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Gongs in the life of the Muong

The gong as a musical instrument is an important cultural item in the life of the Muong. It appears in all community activities and throughout a person’s lifetime. The Muong consider gongs valuable possession to be preserved from generation to generation.

The gong cultural space of the Muong has been developed during their time-honored cultural and historical tradition, the production, and artistic creation of generations.

 

A set of Muong gongs comprises 12 items representing the 12 months of the year. The Muong play gongs at housewarmings, weddings, and beginning of summer crop ceremonies. Among most Central Highlands ethnic groups, the men play the gongs, but it’s the Muong women who play their gongs.

Bui Chi Thanh, a Muong culture researcher, says bronze drums represent the power of the upper class while gongs are widely used by ordinary people. “Since the 11th century music and the gong cultural space of the Muong have steadily developed. The gong has appeared in all aspects of Muong life and become their symbol.”

The Muong in Tan Lac district, Hoa Binh province, have the largest number of gongs. Phu Vinh commune has about 400 gongs. Poor families have one or two gongs while wealthy families have a full set of 12 gongs. Bui Van Nuom, who has a set of gongs, says he and Phu Vinh villagers have a great love for gongs. Gongs are displayed in an important place in the house and they are frequently discussed by friends and at village meetings. “These gongs were handed down from my father. We display them in the house, use them in celebrations, and bring them to festivals. We won’t sell them but will preserve them for our children.”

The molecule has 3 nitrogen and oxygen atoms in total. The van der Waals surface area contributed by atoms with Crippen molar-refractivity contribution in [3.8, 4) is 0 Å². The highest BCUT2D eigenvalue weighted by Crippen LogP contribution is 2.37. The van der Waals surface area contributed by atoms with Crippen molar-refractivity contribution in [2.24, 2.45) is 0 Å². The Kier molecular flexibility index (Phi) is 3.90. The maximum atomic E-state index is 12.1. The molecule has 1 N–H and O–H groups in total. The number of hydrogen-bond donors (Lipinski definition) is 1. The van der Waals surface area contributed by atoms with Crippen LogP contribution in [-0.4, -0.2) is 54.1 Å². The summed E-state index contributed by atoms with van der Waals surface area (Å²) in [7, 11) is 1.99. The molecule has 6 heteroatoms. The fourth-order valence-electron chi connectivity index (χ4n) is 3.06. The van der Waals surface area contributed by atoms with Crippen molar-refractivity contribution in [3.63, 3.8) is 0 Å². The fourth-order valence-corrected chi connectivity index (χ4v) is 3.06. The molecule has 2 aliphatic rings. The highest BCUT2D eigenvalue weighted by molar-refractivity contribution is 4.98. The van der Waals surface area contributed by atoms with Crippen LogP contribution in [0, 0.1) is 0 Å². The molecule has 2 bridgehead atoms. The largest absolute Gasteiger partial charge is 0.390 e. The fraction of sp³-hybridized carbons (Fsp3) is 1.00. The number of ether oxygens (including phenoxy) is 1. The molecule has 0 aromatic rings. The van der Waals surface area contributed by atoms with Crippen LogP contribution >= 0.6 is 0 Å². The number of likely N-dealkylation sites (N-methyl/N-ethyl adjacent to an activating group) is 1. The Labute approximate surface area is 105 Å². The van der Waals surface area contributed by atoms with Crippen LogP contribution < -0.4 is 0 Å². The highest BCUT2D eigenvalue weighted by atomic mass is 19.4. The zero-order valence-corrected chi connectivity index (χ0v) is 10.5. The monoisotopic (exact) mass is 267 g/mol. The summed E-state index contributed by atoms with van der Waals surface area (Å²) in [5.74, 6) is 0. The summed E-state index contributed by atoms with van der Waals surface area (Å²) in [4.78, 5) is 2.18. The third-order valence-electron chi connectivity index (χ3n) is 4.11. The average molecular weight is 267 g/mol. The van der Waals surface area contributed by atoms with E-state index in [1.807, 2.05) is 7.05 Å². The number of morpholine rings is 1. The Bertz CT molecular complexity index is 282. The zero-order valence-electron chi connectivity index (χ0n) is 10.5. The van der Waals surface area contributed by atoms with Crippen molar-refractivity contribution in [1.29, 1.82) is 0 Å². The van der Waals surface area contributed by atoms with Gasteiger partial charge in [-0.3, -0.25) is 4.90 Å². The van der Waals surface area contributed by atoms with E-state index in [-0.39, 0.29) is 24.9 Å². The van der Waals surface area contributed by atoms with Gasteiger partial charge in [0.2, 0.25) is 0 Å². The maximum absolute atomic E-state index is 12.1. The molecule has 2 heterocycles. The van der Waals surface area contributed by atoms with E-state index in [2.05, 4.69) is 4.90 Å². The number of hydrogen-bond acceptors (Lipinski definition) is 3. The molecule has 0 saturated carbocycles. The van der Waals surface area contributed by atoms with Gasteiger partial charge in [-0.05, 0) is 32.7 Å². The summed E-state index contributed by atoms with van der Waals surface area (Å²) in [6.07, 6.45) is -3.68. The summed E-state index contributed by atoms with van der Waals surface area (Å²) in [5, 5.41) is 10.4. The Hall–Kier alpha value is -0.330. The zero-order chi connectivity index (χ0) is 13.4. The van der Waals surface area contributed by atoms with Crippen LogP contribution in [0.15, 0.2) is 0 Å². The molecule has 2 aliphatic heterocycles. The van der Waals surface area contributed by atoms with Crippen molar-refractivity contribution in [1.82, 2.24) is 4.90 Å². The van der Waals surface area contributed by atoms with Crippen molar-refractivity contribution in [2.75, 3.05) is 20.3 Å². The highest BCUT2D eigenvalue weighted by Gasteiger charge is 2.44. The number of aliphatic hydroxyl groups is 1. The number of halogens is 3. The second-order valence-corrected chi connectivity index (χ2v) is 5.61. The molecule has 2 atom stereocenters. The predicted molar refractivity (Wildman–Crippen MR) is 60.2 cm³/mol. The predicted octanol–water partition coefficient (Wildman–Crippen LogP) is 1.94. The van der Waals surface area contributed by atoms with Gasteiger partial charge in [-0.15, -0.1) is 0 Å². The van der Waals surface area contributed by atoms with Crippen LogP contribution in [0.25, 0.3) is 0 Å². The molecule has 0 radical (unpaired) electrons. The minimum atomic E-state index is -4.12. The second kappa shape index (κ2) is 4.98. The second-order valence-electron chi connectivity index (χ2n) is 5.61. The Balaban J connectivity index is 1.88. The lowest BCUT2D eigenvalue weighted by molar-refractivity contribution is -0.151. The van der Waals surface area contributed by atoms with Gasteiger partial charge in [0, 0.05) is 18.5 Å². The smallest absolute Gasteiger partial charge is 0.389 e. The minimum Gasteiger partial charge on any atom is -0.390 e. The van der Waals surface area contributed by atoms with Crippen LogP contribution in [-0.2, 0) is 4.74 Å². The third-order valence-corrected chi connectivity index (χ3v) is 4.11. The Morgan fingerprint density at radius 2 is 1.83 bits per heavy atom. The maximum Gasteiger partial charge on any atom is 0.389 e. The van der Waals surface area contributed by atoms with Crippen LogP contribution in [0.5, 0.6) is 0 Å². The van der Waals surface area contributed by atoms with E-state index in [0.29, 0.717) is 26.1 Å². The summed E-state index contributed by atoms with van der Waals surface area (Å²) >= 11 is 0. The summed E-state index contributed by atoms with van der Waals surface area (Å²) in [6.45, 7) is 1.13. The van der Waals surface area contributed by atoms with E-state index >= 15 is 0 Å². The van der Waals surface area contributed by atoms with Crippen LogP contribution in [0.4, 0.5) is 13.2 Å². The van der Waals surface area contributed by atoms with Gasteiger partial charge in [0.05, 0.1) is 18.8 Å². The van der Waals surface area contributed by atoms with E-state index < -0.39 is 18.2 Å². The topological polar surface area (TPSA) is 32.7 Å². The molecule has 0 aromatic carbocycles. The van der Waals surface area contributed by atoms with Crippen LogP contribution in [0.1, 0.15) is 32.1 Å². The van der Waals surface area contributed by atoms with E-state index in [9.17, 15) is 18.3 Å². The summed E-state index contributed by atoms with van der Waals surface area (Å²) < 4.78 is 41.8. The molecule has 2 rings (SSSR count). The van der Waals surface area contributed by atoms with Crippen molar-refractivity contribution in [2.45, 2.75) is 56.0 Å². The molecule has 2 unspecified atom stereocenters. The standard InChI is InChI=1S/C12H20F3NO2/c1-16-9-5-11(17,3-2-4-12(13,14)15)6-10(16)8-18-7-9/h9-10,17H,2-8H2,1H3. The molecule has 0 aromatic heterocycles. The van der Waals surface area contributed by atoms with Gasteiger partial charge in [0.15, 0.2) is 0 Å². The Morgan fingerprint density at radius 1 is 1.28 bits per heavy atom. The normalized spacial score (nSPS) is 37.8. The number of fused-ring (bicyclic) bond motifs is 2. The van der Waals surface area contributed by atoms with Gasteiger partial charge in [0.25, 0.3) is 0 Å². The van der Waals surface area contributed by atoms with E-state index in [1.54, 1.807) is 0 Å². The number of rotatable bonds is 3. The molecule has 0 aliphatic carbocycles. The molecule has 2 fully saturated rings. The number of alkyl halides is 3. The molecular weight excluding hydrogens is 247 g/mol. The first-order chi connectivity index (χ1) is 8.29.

(The image of ethnic Muong gongs at Muong Restaurant Kitchen)

People in Phu Vinh commune have a custom of beating the gongs three times to welcome the New Year and invite the souls of their ancestors to return home on New Year’s Eve. The Muong believe that if a family doesn’t beat gongs, their ancestors will not visit their house. Bui Thi Anh says: “Even if we are very poor, we will never sell our gongs. Nothing can replace gongs in our life. Several people have asked to buy our gongs but we resolutely refused.”

The authority of Tan Lac district has worked with the local people to preserve gongs and revitalize traditional festivals to introduce gong performances to Vietnamese and foreign visitors. More than 400 gongs were played at this year’s beginning of summer crop ceremony. Many gong performances evoke the Muong traditional values of thousands of years. Bui Van Dung, Chairman of Phu Vinh commune’s People’s Committee, said: “We have assigned cultural officials to help people collect and preserve gongs. We told them about the significance of gongs so in recent years no family has sold gongs.”